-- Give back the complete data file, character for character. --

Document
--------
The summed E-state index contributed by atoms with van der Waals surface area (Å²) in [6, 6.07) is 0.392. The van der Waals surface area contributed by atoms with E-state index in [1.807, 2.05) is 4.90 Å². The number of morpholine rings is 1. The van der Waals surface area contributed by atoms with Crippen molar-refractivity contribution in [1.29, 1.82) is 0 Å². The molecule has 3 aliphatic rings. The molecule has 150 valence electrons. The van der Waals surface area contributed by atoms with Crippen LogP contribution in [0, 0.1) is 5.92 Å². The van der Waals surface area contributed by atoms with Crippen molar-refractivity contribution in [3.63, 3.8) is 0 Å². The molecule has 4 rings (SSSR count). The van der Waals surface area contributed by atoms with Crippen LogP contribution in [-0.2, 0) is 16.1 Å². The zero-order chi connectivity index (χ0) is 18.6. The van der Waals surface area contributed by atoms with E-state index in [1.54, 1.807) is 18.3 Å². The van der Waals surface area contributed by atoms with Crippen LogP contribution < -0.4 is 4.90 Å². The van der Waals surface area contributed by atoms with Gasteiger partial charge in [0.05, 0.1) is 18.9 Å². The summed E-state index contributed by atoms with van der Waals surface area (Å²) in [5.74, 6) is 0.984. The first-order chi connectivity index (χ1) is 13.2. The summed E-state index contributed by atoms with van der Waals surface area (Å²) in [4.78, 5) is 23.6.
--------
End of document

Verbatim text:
The summed E-state index contributed by atoms with van der Waals surface area (Å²) in [6, 6.07) is 0.392. The van der Waals surface area contributed by atoms with E-state index in [1.807, 2.05) is 4.90 Å². The number of morpholine rings is 1. The van der Waals surface area contributed by atoms with Crippen molar-refractivity contribution in [1.29, 1.82) is 0 Å². The molecule has 3 aliphatic rings. The molecule has 150 valence electrons. The van der Waals surface area contributed by atoms with Crippen LogP contribution in [0, 0.1) is 5.92 Å². The van der Waals surface area contributed by atoms with Crippen molar-refractivity contribution in [3.63, 3.8) is 0 Å². The molecule has 4 rings (SSSR count). The van der Waals surface area contributed by atoms with Crippen LogP contribution in [-0.2, 0) is 16.1 Å². The zero-order chi connectivity index (χ0) is 18.6. The van der Waals surface area contributed by atoms with E-state index in [1.54, 1.807) is 18.3 Å². The van der Waals surface area contributed by atoms with Crippen LogP contribution < -0.4 is 4.90 Å². The van der Waals surface area contributed by atoms with Gasteiger partial charge in [0.05, 0.1) is 18.9 Å². The summed E-state index contributed by atoms with van der Waals surface area (Å²) in [5.74, 6) is 0.984. The first-order chi connectivity index (χ1) is 13.2. The summed E-state index contributed by atoms with van der Waals surface area (Å²) in [4.78, 5) is 23.6.